How Do You Check Your Local Air Quality?

Hey Pick 5’ers, it’s time again for you to share what you’ve done and how you did it.  If you haven’t done it yet, Pick 5 for the Environment and then come back to comment. Today we cover action #6: how do you check your local air quality? Please share your stories as comments below.

Local air quality affects how you live and breathe. It’s like the weather; it can change from day to day. When I purchased my home years ago I really was thinking about the money I would save by heating with the wood burning fireplace. I never thought about the air quality in and around my home. When I had my chimney cleaned, the tech asked if I ever had a carbon monoxide detector. When I told him no, he suggested that I invest in one. It had never crossed my mind, but I purchased one the next week, and was surprised how inexpensive it was. The detector, which simply plugs into an electrical outlet on the wall, helps me monitor carbon monoxide levels in my home.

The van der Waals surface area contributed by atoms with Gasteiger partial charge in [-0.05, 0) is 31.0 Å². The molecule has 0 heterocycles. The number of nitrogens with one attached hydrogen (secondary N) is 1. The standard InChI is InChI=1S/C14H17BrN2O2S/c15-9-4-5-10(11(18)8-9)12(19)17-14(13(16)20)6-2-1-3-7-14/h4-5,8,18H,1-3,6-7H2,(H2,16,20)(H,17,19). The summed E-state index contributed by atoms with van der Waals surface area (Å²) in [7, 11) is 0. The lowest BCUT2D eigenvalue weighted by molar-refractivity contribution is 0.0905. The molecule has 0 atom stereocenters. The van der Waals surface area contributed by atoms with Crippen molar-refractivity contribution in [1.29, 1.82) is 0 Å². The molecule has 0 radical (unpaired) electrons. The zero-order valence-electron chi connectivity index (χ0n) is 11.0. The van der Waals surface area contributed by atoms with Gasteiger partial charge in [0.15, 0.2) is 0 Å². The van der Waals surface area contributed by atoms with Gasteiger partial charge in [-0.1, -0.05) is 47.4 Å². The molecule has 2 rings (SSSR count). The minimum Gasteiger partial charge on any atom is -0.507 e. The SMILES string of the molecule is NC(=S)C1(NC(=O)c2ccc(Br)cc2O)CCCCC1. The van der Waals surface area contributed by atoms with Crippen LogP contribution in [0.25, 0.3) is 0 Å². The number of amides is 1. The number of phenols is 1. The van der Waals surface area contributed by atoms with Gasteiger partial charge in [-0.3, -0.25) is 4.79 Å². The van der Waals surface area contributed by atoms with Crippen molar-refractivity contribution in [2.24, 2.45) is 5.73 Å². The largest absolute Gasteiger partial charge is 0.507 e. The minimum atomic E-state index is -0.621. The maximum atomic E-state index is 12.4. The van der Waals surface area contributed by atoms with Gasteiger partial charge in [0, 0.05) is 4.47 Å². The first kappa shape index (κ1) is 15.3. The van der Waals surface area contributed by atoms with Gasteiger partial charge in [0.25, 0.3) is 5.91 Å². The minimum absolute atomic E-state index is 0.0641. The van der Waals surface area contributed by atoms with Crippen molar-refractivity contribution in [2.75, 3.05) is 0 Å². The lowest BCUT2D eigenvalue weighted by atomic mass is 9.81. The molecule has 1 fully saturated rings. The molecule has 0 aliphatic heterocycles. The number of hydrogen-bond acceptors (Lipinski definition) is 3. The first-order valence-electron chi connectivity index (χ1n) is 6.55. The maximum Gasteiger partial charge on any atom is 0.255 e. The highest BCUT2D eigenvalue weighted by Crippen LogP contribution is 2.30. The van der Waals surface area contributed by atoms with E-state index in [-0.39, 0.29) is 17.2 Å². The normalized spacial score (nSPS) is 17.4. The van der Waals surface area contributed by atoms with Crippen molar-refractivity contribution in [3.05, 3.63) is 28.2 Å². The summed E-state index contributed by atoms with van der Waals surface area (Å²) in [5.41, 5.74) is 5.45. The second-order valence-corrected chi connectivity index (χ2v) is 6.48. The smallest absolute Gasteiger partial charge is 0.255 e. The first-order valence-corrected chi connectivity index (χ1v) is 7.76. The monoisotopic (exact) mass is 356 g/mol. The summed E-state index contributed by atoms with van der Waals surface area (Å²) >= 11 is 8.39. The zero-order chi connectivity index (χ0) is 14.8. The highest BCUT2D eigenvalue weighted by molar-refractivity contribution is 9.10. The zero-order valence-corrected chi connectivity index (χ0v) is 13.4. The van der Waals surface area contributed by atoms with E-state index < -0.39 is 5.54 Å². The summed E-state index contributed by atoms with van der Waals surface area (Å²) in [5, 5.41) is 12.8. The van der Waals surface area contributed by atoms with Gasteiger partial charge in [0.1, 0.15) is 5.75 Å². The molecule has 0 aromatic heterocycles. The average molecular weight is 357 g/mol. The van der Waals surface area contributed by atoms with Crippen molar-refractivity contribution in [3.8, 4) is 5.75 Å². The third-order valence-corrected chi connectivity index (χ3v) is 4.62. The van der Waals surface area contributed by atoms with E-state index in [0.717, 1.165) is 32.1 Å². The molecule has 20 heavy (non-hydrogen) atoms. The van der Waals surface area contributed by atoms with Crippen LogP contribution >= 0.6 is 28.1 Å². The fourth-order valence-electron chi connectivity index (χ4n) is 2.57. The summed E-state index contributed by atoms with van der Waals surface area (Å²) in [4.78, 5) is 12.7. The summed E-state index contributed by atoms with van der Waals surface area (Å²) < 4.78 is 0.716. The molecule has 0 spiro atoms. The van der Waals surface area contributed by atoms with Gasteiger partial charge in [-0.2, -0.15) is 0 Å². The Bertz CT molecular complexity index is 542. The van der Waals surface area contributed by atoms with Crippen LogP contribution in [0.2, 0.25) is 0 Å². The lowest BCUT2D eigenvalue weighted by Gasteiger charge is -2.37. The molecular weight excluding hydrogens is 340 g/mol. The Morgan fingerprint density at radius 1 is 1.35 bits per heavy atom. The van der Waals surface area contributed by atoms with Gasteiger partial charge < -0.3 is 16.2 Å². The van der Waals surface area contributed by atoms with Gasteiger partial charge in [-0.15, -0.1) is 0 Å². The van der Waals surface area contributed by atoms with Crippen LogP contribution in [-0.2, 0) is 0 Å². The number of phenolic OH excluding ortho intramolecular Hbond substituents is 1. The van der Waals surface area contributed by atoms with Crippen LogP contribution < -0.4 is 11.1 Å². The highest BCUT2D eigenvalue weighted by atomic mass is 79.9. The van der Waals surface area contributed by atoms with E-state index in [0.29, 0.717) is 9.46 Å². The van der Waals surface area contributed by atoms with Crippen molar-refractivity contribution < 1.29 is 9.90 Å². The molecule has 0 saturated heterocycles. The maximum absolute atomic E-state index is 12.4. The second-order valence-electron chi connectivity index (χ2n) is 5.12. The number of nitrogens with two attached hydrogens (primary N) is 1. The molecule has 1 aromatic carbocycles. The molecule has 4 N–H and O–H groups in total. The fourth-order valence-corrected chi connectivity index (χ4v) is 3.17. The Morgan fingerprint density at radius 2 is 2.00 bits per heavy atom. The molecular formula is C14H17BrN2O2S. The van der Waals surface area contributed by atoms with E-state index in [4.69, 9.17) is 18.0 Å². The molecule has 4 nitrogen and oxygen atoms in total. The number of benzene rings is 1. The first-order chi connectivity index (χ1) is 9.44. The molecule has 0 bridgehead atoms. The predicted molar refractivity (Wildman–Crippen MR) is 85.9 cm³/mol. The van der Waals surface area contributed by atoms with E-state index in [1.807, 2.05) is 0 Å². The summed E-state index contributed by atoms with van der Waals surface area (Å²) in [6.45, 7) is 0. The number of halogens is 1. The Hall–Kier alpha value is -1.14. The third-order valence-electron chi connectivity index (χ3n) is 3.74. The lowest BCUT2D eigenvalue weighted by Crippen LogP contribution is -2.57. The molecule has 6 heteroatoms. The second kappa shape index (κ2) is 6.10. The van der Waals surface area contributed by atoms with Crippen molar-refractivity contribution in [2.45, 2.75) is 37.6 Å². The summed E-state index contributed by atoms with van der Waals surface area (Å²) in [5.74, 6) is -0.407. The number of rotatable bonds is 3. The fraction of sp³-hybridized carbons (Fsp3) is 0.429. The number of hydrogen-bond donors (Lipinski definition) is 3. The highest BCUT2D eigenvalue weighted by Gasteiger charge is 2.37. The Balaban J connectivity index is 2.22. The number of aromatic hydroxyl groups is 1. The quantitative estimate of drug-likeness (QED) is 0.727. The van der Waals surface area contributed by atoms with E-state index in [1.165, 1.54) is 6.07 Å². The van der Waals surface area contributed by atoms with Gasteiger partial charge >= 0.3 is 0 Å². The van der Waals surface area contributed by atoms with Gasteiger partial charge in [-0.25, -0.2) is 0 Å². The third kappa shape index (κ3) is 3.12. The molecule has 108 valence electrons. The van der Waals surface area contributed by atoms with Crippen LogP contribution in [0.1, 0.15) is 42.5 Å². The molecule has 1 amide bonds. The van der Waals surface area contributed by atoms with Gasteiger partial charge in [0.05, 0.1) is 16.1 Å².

By making changes in my daily routine, I’ve also started to help keep the air clean. I no longer warm my car in the morning, since the extra emissions contribute to unhealthy air quality. When I cleaned my garage this summer, I properly disposed of some household paints, solvents and pesticides; the materials I kept I now store in airtight containers so that they don’t leak any fumes. Fumes from these items can cause unhealthy air.
Now it’s your turn: How do you check your local air quality? If you’re not sure what you can do, learn more on our site.

Don’t hesitate to share your other Pick 5 tips on how you save water, commute without polluting save electricity , reduce, reuse, recycle , and test your home for radon.

Note: to ward off advertisers using our blog as a platform, we don’t allow specific product endorsements.  But feel free to suggest Web sites that review products, suggest types of products, and share your experiences using them!

About the author: Denise Owens has worked at EPA for over twenty years. She is currently working in the Office of Public Affairs in Washington, DC.

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